Where a long career in Hollywood begins

This is going to be utter trivia, maybe of no value whatsoever, and you’ll probably think I’m off my nut and wonder why I don’t have better things to do with my time.

But I’m going ahead with it anyway because I never cease to be amazed at how we make connections.

Recently I read Susan Orlean’s terrific book Rin Tin Tin: The Life and the Legend http://susanorlean.com/books/rin-tin-tin.php. While I was in the thick of it, I bought DVDs of two Rin Tin Tin movies of the silent era, Where the North Begins (1923) and The Night Cry (1926).

I’d seen one of the first Rin Tin Tin films on TV several years ago, and remembered thinking: This dog is incredible! Now that I was marveling over the story of his life, I wanted to experience him again on the screen. I couldn’t get over that he had been rescued from a World War I battlefield in France and had grown up to become an icon.

Other than the extraordinary dog, I didn’t expect to see any familiar names associated with either film I’d bought. (Hey, this was the 1920s, just about gone from modern memory.) The directors and cast members are listed on the DVD cases, and I’ve never heard of any of them.

But in the opening credits of Where the North Begins, a name came up that I recognized instantly:

Lewis Milestone, the editor.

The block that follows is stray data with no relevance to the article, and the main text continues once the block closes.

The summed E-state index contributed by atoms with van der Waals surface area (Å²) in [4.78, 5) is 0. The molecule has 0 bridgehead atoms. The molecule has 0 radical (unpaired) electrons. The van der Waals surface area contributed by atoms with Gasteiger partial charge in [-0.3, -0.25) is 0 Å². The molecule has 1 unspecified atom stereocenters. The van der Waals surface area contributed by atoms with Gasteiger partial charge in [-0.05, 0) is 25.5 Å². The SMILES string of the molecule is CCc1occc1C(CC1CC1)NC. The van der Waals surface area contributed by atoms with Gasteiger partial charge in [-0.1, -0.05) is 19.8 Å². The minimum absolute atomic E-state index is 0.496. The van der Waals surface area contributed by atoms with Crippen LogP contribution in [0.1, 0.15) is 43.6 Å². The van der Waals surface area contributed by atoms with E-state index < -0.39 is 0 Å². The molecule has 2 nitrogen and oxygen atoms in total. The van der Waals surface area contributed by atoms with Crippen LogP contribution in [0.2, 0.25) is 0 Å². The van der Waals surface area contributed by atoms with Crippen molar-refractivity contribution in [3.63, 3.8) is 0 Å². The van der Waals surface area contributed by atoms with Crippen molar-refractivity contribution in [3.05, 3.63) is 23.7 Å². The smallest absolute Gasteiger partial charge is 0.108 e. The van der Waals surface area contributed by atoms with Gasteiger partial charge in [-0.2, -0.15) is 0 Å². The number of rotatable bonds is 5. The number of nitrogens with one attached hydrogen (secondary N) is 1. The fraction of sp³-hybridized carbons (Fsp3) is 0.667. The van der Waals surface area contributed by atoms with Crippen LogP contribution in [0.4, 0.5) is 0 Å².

Doesn’t ring a bell? Two years later, he would direct his first film. In another two years he got his first Oscar. He got his second Oscar for directing one of the greatest anti-war films of all time, All Quiet on the Western Front, which also got the Academy Award for best picture of 1930.

Here’s the link to info on the movie on the Internet Movie Database: http://www.imdb.com/title/tt0020629/ And here’s the link to Milestone’s biography: http://www.imdb.com/name/nm0587277/bio

If you watch both Where the North Begins and All Quiet on the Western Front, you’d be amazed at the similarities in how scenes are filmed and cut to convey action and drama. I know I was.

Milestone went on to direct a number of other war films, including A Walk in the Sun (1945), which is one of my favorites; Halls of Montezuma (1950) and Pork Chop Hill (1959).

So OK, you think I’m nuts to be excited about this. I can’t help it.

It’s the idea that one of Hollywood’s stellar directors cut his teeth on a film starring one of the most famous hounds in history.


2 responses to “Where a long career in Hollywood begins

  1. Actually, the story of Rin-Tin-Tin’s birth on a battlefield in September of 1918 very likely is myth. The first story that Duncan told (in October, 1919, to the Los Angeles Times) — and that three officers of his squadron told — goes like this: Duncan and his mates found an adult German shepherd male on the battlefield, and Rin-Tin-Tin was one of a litter born to him and a female German shepherd. That means he was born around the time of the Armistice. Evidence shows that story to be the true one. In a photograph taken after the 135th Aero Squadron arrived back in the United States in May, 1919, Duncan sits on the ground with Rin-Tin-Tin in his arms; next to him is another man with Nanette, Rin-Tin-Tin’s sister. Rin-Tin-Tin’s ears are floppy; Nanette’s stand straight up. German shepherd puppies’ ears start to stand up when they are five or six months old. (That’s also the age the puppies appear to be, not the nine months they would have been had they been born in September.) See my book, Rin-Tin-Tin: The Movie Star, available on Amazon.



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